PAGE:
FoodNet Surveys and Studies
FoodNet determines the incidence of laboratory-diagnosed infections for bacterial pathogens transmitted commonly through food. However, these reports represent only a subset of the true number of cases of diarrheal illness that occur in the community; most diarrheal illnesses are undiagnosed and, therefore, not reported. To more precisely estimate the burden of acute diarrheal illness and to describe the frequency of exposures linked to diarrheal illness, FoodNet conducts population-based surveys of people residing in the surveillance area.
More than 700 clinical laboratories in the FoodNet surveillance area test specimens from ill people. These laboratories differ in their routine testing practices for foodborne pathogens and in methods they use. Such differences may contribute to variation in the incidence rate of reported infections among FoodNet sites. To understand current practices and to monitor changes in practices over time, FoodNet conducts periodic surveys of all clinical laboratories within the surveillance area.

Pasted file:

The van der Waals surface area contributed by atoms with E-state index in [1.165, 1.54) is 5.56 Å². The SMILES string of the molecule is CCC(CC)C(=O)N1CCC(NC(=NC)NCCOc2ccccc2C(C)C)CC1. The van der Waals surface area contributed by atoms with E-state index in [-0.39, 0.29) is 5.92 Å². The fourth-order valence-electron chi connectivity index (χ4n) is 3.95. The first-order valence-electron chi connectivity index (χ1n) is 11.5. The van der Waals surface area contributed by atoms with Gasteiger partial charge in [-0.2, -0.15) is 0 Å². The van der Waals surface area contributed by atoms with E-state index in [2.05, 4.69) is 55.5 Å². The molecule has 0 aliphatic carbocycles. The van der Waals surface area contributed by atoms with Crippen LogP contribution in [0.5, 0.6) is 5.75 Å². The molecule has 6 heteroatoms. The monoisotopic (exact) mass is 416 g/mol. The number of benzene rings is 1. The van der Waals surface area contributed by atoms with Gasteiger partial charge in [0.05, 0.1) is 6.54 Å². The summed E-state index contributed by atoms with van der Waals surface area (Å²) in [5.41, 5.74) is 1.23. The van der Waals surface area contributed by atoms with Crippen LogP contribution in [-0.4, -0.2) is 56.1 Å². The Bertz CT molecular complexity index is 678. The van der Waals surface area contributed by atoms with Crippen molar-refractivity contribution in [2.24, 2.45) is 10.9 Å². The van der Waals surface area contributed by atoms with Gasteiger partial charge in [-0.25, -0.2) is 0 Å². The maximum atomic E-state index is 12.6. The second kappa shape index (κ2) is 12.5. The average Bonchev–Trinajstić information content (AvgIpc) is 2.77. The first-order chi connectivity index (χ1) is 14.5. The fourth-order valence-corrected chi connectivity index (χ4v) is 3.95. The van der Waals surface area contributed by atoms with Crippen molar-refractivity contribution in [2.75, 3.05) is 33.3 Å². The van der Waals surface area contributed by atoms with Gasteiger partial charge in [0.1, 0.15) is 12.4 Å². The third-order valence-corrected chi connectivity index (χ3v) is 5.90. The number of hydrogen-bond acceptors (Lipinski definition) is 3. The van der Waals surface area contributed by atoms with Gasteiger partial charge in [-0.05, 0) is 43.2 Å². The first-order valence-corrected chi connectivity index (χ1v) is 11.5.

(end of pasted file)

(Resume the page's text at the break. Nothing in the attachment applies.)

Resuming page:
Identification of enteric infections depend on accurate diagnosis by a healthcare provider. To understand knowledge, attitudes, and practices of physicians, FoodNet conducted surveys of physicians practicing within the surveillance area.
Although foodborne outbreaks are common, about 95% of foodborne infections occur as sporadic (non-outbreak) cases. Determining what specific exposure caused a person with a sporadic infection to become ill can be difficult; however, risk factors can be explored through population-based studies. FoodNet conducts studies to examine the importance of various possible exposures (such as specific foods) and practices (such as food preparation and handling practices) as contributors to illness caused by specific pathogens.